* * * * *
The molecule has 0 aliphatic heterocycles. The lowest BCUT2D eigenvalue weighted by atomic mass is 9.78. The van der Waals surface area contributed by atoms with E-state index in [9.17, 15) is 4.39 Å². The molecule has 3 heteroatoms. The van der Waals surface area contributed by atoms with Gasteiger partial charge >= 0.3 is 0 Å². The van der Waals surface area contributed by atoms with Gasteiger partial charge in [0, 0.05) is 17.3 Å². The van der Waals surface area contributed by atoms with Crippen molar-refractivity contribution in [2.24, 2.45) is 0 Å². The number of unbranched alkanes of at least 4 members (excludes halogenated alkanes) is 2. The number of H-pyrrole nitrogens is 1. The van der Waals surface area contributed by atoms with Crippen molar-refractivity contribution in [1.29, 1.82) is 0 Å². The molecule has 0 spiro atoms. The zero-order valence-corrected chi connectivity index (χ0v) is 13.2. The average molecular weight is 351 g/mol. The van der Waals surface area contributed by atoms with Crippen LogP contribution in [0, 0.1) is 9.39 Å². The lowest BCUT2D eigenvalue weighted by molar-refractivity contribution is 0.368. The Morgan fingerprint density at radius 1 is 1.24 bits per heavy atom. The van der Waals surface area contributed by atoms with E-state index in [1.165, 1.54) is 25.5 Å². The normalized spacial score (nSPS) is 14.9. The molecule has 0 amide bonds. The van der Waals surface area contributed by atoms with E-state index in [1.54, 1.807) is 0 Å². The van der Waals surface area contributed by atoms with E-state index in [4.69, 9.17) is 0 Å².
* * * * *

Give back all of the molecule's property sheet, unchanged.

The molecule has 0 aliphatic heterocycles. The lowest BCUT2D eigenvalue weighted by atomic mass is 9.78. The van der Waals surface area contributed by atoms with E-state index in [9.17, 15) is 4.39 Å². The molecule has 3 heteroatoms. The van der Waals surface area contributed by atoms with Gasteiger partial charge >= 0.3 is 0 Å². The van der Waals surface area contributed by atoms with Gasteiger partial charge in [0, 0.05) is 17.3 Å². The van der Waals surface area contributed by atoms with Crippen molar-refractivity contribution in [2.24, 2.45) is 0 Å². The number of unbranched alkanes of at least 4 members (excludes halogenated alkanes) is 2. The number of H-pyrrole nitrogens is 1. The van der Waals surface area contributed by atoms with Crippen molar-refractivity contribution in [1.29, 1.82) is 0 Å². The molecule has 0 spiro atoms. The zero-order valence-corrected chi connectivity index (χ0v) is 13.2. The average molecular weight is 351 g/mol. The van der Waals surface area contributed by atoms with Crippen LogP contribution in [0, 0.1) is 9.39 Å². The lowest BCUT2D eigenvalue weighted by molar-refractivity contribution is 0.368. The Morgan fingerprint density at radius 1 is 1.24 bits per heavy atom. The van der Waals surface area contributed by atoms with E-state index in [1.165, 1.54) is 25.5 Å². The normalized spacial score (nSPS) is 14.9. The molecule has 0 amide bonds. The van der Waals surface area contributed by atoms with E-state index in [1.54, 1.807) is 0 Å². The van der Waals surface area contributed by atoms with E-state index in [4.69, 9.17) is 0 Å².